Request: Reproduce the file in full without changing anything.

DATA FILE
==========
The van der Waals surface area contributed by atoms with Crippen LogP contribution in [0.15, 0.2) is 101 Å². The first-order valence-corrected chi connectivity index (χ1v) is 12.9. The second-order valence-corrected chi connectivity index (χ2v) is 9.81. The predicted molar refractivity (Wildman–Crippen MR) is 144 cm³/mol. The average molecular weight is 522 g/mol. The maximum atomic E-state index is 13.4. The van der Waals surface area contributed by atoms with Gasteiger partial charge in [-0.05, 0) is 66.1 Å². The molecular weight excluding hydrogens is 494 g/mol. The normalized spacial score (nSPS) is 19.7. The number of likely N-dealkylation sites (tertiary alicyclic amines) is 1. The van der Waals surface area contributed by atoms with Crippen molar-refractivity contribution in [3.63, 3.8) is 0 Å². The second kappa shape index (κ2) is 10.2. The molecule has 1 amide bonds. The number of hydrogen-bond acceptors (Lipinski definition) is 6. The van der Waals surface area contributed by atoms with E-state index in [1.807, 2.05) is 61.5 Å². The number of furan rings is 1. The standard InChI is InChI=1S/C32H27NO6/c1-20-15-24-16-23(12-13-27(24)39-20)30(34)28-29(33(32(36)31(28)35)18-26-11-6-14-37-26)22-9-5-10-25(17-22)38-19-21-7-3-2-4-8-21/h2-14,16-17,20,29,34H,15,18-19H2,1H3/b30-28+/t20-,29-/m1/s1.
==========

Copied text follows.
The van der Waals surface area contributed by atoms with Crippen LogP contribution in [0.15, 0.2) is 101 Å². The first-order valence-corrected chi connectivity index (χ1v) is 12.9. The second-order valence-corrected chi connectivity index (χ2v) is 9.81. The predicted molar refractivity (Wildman–Crippen MR) is 144 cm³/mol. The average molecular weight is 522 g/mol. The maximum atomic E-state index is 13.4. The van der Waals surface area contributed by atoms with Gasteiger partial charge in [-0.05, 0) is 66.1 Å². The molecular weight excluding hydrogens is 494 g/mol. The normalized spacial score (nSPS) is 19.7. The number of likely N-dealkylation sites (tertiary alicyclic amines) is 1. The van der Waals surface area contributed by atoms with Crippen molar-refractivity contribution in [3.63, 3.8) is 0 Å². The second kappa shape index (κ2) is 10.2. The molecule has 1 amide bonds. The number of hydrogen-bond acceptors (Lipinski definition) is 6. The van der Waals surface area contributed by atoms with E-state index in [1.807, 2.05) is 61.5 Å². The number of furan rings is 1. The standard InChI is InChI=1S/C32H27NO6/c1-20-15-24-16-23(12-13-27(24)39-20)30(34)28-29(33(32(36)31(28)35)18-26-11-6-14-37-26)22-9-5-10-25(17-22)38-19-21-7-3-2-4-8-21/h2-14,16-17,20,29,34H,15,18-19H2,1H3/b30-28+/t20-,29-/m1/s1.